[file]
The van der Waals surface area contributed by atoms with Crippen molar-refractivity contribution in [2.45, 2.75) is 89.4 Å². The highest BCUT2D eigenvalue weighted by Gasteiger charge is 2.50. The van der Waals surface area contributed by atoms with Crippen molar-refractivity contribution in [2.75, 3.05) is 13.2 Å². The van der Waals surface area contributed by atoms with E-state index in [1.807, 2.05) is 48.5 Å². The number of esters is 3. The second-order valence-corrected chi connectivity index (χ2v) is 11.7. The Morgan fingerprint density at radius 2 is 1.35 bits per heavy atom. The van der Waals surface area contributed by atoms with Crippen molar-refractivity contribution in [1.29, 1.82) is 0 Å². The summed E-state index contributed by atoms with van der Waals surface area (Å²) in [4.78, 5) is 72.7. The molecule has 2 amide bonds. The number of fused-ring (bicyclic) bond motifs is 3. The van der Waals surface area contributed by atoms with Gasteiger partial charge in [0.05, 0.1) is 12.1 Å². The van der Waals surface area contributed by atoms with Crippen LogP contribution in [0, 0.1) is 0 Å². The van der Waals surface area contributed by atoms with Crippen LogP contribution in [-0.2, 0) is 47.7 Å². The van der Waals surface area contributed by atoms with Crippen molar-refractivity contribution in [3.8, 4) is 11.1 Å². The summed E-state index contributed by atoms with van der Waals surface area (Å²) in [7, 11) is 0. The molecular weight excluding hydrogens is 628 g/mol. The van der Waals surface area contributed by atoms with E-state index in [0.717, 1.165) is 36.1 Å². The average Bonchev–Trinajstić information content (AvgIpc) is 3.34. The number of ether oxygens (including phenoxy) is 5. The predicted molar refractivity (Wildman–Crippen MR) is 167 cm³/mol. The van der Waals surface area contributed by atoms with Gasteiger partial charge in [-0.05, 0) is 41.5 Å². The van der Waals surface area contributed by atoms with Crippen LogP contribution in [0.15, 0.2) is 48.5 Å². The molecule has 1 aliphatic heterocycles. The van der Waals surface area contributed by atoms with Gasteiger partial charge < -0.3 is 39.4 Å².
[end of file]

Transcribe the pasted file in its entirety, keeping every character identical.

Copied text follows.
The van der Waals surface area contributed by atoms with Crippen molar-refractivity contribution in [2.45, 2.75) is 89.4 Å². The highest BCUT2D eigenvalue weighted by Gasteiger charge is 2.50. The van der Waals surface area contributed by atoms with Crippen molar-refractivity contribution in [2.75, 3.05) is 13.2 Å². The van der Waals surface area contributed by atoms with E-state index in [1.807, 2.05) is 48.5 Å². The number of esters is 3. The second-order valence-corrected chi connectivity index (χ2v) is 11.7. The Morgan fingerprint density at radius 2 is 1.35 bits per heavy atom. The van der Waals surface area contributed by atoms with Crippen molar-refractivity contribution in [1.29, 1.82) is 0 Å². The summed E-state index contributed by atoms with van der Waals surface area (Å²) in [4.78, 5) is 72.7. The molecule has 2 amide bonds. The number of fused-ring (bicyclic) bond motifs is 3. The van der Waals surface area contributed by atoms with Gasteiger partial charge in [0.05, 0.1) is 12.1 Å². The van der Waals surface area contributed by atoms with Crippen LogP contribution in [0, 0.1) is 0 Å². The van der Waals surface area contributed by atoms with Crippen LogP contribution in [-0.2, 0) is 47.7 Å². The van der Waals surface area contributed by atoms with Crippen molar-refractivity contribution in [3.8, 4) is 11.1 Å². The summed E-state index contributed by atoms with van der Waals surface area (Å²) in [7, 11) is 0. The molecular weight excluding hydrogens is 628 g/mol. The van der Waals surface area contributed by atoms with E-state index in [0.717, 1.165) is 36.1 Å². The average Bonchev–Trinajstić information content (AvgIpc) is 3.34. The number of ether oxygens (including phenoxy) is 5. The predicted molar refractivity (Wildman–Crippen MR) is 167 cm³/mol. The van der Waals surface area contributed by atoms with Gasteiger partial charge in [-0.05, 0) is 41.5 Å². The van der Waals surface area contributed by atoms with Crippen LogP contribution in [0.15, 0.2) is 48.5 Å². The molecule has 1 aliphatic heterocycles. The van der Waals surface area contributed by atoms with Gasteiger partial charge < -0.3 is 39.4 Å².